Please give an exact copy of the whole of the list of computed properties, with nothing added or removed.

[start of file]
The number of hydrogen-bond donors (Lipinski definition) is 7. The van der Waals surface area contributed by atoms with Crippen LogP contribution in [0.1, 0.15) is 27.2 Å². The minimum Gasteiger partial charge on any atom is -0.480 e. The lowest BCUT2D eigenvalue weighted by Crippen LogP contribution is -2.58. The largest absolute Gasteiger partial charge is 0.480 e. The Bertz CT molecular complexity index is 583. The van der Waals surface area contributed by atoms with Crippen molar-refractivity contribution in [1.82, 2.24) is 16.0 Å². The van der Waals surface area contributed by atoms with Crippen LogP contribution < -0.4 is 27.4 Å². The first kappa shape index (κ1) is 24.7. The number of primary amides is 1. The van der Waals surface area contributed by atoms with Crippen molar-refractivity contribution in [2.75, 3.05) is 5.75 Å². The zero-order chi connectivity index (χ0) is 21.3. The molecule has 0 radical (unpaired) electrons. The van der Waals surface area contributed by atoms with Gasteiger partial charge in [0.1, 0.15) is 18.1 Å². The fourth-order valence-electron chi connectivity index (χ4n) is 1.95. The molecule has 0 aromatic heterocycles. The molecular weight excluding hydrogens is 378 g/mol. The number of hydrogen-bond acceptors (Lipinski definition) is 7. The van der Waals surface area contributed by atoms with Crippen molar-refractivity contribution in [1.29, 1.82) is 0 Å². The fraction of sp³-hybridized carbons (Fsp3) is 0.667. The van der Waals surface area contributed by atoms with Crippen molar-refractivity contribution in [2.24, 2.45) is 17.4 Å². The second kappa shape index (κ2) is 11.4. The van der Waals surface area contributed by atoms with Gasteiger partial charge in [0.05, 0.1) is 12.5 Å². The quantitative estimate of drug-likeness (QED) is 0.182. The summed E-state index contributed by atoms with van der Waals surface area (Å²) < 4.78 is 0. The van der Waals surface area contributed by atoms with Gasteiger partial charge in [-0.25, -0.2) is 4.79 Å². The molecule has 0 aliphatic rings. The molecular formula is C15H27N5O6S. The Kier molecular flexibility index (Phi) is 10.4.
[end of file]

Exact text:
The number of hydrogen-bond donors (Lipinski definition) is 7. The van der Waals surface area contributed by atoms with Crippen LogP contribution in [0.1, 0.15) is 27.2 Å². The minimum Gasteiger partial charge on any atom is -0.480 e. The lowest BCUT2D eigenvalue weighted by Crippen LogP contribution is -2.58. The largest absolute Gasteiger partial charge is 0.480 e. The Bertz CT molecular complexity index is 583. The van der Waals surface area contributed by atoms with Crippen molar-refractivity contribution in [1.82, 2.24) is 16.0 Å². The van der Waals surface area contributed by atoms with Crippen LogP contribution < -0.4 is 27.4 Å². The first kappa shape index (κ1) is 24.7. The number of primary amides is 1. The van der Waals surface area contributed by atoms with Crippen molar-refractivity contribution in [2.75, 3.05) is 5.75 Å². The zero-order chi connectivity index (χ0) is 21.3. The molecule has 0 radical (unpaired) electrons. The van der Waals surface area contributed by atoms with Gasteiger partial charge in [0.1, 0.15) is 18.1 Å². The fourth-order valence-electron chi connectivity index (χ4n) is 1.95. The molecule has 0 aromatic heterocycles. The molecular weight excluding hydrogens is 378 g/mol. The number of hydrogen-bond acceptors (Lipinski definition) is 7. The van der Waals surface area contributed by atoms with Crippen molar-refractivity contribution in [1.29, 1.82) is 0 Å². The fraction of sp³-hybridized carbons (Fsp3) is 0.667. The van der Waals surface area contributed by atoms with Crippen molar-refractivity contribution in [2.24, 2.45) is 17.4 Å². The second kappa shape index (κ2) is 11.4. The van der Waals surface area contributed by atoms with Gasteiger partial charge in [0.05, 0.1) is 12.5 Å². The quantitative estimate of drug-likeness (QED) is 0.182. The summed E-state index contributed by atoms with van der Waals surface area (Å²) < 4.78 is 0. The van der Waals surface area contributed by atoms with Gasteiger partial charge in [-0.25, -0.2) is 4.79 Å². The molecule has 0 aliphatic rings. The molecular formula is C15H27N5O6S. The Kier molecular flexibility index (Phi) is 10.4.